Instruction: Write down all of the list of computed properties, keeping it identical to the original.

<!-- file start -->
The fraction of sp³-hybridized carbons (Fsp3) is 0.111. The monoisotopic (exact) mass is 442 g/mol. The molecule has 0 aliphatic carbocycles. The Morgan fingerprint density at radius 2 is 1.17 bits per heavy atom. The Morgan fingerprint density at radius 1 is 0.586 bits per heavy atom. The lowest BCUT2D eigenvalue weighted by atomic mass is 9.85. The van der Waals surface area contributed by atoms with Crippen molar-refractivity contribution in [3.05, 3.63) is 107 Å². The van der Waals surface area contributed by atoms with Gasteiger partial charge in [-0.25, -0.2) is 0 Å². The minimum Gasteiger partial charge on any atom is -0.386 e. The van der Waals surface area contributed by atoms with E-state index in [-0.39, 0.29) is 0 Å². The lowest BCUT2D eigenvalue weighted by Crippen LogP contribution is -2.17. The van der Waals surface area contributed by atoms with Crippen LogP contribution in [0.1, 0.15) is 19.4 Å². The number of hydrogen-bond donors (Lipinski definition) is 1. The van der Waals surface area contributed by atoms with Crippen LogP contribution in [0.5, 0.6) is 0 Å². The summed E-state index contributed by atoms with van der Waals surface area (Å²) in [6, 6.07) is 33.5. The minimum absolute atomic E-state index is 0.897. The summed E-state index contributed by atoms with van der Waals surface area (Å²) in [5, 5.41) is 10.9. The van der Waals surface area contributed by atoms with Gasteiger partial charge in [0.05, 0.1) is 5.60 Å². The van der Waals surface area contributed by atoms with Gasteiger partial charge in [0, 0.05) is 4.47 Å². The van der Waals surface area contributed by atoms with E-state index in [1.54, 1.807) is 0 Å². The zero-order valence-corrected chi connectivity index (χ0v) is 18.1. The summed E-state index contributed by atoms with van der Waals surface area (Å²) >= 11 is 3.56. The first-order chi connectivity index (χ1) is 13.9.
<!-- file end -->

The fraction of sp³-hybridized carbons (Fsp3) is 0.111. The monoisotopic (exact) mass is 442 g/mol. The molecule has 0 aliphatic carbocycles. The Morgan fingerprint density at radius 2 is 1.17 bits per heavy atom. The Morgan fingerprint density at radius 1 is 0.586 bits per heavy atom. The lowest BCUT2D eigenvalue weighted by atomic mass is 9.85. The van der Waals surface area contributed by atoms with Crippen molar-refractivity contribution in [3.05, 3.63) is 107 Å². The van der Waals surface area contributed by atoms with Gasteiger partial charge in [-0.25, -0.2) is 0 Å². The minimum Gasteiger partial charge on any atom is -0.386 e. The van der Waals surface area contributed by atoms with E-state index in [-0.39, 0.29) is 0 Å². The lowest BCUT2D eigenvalue weighted by Crippen LogP contribution is -2.17. The van der Waals surface area contributed by atoms with Crippen LogP contribution in [0.1, 0.15) is 19.4 Å². The number of hydrogen-bond donors (Lipinski definition) is 1. The van der Waals surface area contributed by atoms with Crippen LogP contribution in [0.5, 0.6) is 0 Å². The summed E-state index contributed by atoms with van der Waals surface area (Å²) in [6, 6.07) is 33.5. The minimum absolute atomic E-state index is 0.897. The summed E-state index contributed by atoms with van der Waals surface area (Å²) in [5, 5.41) is 10.9. The van der Waals surface area contributed by atoms with Gasteiger partial charge in [0.05, 0.1) is 5.60 Å². The van der Waals surface area contributed by atoms with Gasteiger partial charge in [0, 0.05) is 4.47 Å². The van der Waals surface area contributed by atoms with E-state index in [1.54, 1.807) is 0 Å². The zero-order valence-corrected chi connectivity index (χ0v) is 18.1. The summed E-state index contributed by atoms with van der Waals surface area (Å²) >= 11 is 3.56. The first-order chi connectivity index (χ1) is 13.9.